In [1]:

```
# %load /Users/facai/Study/book_notes/preconfig.py
%matplotlib inline
import matplotlib.pyplot as plt
import seaborn as sns
sns.set(color_codes=True)
#sns.set(font='SimHei')
plt.rcParams['axes.grid'] = False
#from IPython.display import SVG
def show_image(filename, figsize=None, res_dir=True):
if figsize:
plt.figure(figsize=figsize)
if res_dir:
filename = './res/{}'.format(filename)
plt.imshow(plt.imread(filename))
```

optimization: finding the parameters $\theta$ of a neural network that significantly reduce a cost function $J(\theta)$.

expectation is taken across **the data generating distribution** $p_{data}$ rather than just over the finite training set:

\begin{equation} J^*(\theta) = \mathcal{E}_{(x, y) \sim p_{data}} L(f(x; \theta), y) \end{equation}

Rather than optimizing the risk direcly, we optimize the empirical risk, and hope that the risk decreases significantly as well.

Small batches can offer a regularing effect.

gradient can handle smaller batch size like 100, while second-order methods typically require much large batch sizes like 10,000.

minibatches must be selected randomly. For very large datasets, it is usually sufficient to shuffle the order of the dataset once and then store it in shuffled fashion.

On the second pass, the estimator becomes biased because it is formed by re-sampling values used before.

To determin whether ill-conditioning, one can monitor the squared gradient norm $g^T g$ and the $g^T H g$ term. In many cases, the gradient norm does not shrink significantly throughout learning, but the $g^T H g$ term grows by more than order of magnitude.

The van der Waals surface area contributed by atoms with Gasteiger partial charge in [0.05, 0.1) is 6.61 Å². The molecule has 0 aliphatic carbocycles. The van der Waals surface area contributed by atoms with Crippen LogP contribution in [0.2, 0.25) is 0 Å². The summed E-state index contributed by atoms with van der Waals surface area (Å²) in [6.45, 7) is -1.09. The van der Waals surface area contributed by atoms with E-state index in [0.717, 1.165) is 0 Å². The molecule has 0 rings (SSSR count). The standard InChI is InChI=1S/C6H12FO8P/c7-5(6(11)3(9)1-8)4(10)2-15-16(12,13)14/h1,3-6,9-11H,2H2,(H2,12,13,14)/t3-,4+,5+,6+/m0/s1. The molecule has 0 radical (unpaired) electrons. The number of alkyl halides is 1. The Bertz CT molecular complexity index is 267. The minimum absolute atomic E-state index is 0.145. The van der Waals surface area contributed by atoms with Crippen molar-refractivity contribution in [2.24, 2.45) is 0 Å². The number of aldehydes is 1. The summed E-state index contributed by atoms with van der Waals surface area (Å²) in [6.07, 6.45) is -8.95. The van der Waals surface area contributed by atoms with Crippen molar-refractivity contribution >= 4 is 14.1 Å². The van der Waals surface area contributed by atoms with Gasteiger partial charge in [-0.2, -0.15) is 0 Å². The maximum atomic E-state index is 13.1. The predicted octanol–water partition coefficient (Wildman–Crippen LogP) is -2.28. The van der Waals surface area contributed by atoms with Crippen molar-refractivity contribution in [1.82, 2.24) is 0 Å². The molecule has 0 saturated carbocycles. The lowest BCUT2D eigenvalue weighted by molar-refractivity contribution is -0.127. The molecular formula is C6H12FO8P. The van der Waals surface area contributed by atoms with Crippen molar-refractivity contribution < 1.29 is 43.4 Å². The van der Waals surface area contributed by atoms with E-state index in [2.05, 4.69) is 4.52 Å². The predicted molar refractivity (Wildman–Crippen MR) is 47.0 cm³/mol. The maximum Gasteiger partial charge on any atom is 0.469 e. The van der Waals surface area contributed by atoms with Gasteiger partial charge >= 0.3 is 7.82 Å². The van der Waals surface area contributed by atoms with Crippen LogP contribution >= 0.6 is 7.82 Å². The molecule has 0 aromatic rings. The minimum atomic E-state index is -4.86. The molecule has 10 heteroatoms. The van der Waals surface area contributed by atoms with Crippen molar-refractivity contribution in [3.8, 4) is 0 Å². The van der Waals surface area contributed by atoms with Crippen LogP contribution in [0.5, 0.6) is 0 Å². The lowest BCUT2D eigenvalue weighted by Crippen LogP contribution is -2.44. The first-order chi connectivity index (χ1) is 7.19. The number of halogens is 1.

model identifiability problem: models with latent variables are often not identifiable <= weight space symmetry.

saddle point: local minimum along one cross-section, and local maximum along another another cross-section.

- in higher dimensional spaces, local minima are rare and saddle points are more common.
- difficult for newton's method, while easy for gradient descent.

maxima

- wide, flat regions of constant value

In [2]:

```
show_image("fig8_3.png")
```

can be avoided using the *gradient clipping* heuristic

when graph becomes extremely deep => vanishing and exploding gradient problem

Vanishing gradients make it difficult to know which direction the parameters should move to improve to the cost function, while exploding gradients can make learning unstable.

Many existing research directions are aimed at finding good initial points, rather than developing algorithms that use non-local moves.

In practice, it is necessary to gradually decrease the learning rate over time.

In practice, it is common to decay the learning rate linearly until iteration $\tau$:

\begin{equation} \epsilon_k = (1 - \alpha) \epsilon_0 + \alpha \epsilon_{\tau} \end{equation}

- $\tau$: a few hundred passes through the training set
- $\epsilon_\tau \approx 1\% \, \epsilon_0$
- $\epsilon_0$: monitor the first several iterations and use a learning rate that is higher than the best-performing learning rate at this time, but not so high that it causes severe instability.

To study the convergence rate of an optimization algorithm, it is common to measure the *excess error* $J(\theta) - \min_\theta J(\theta)$.

- SGD is applied to a convex problem: $O(\frac{1}{\sqrt{k}}$
- in the stronly convex case it is $O(\frac{1}{k})$.

The momentum algorithm accumulates an exponentially decaying moving average of past gradients and continues to move in their direction.

\begin{align} v &\gets \alpha v - \epsilon \Delta_\theta \left ( \frac1{m} \displaystyle \sum^m_{i = 1} L \left ( f(x^{(i)}; \theta), y^{(i)} \right ) \right ) \\ \theta &\gets \theta + v \end{align}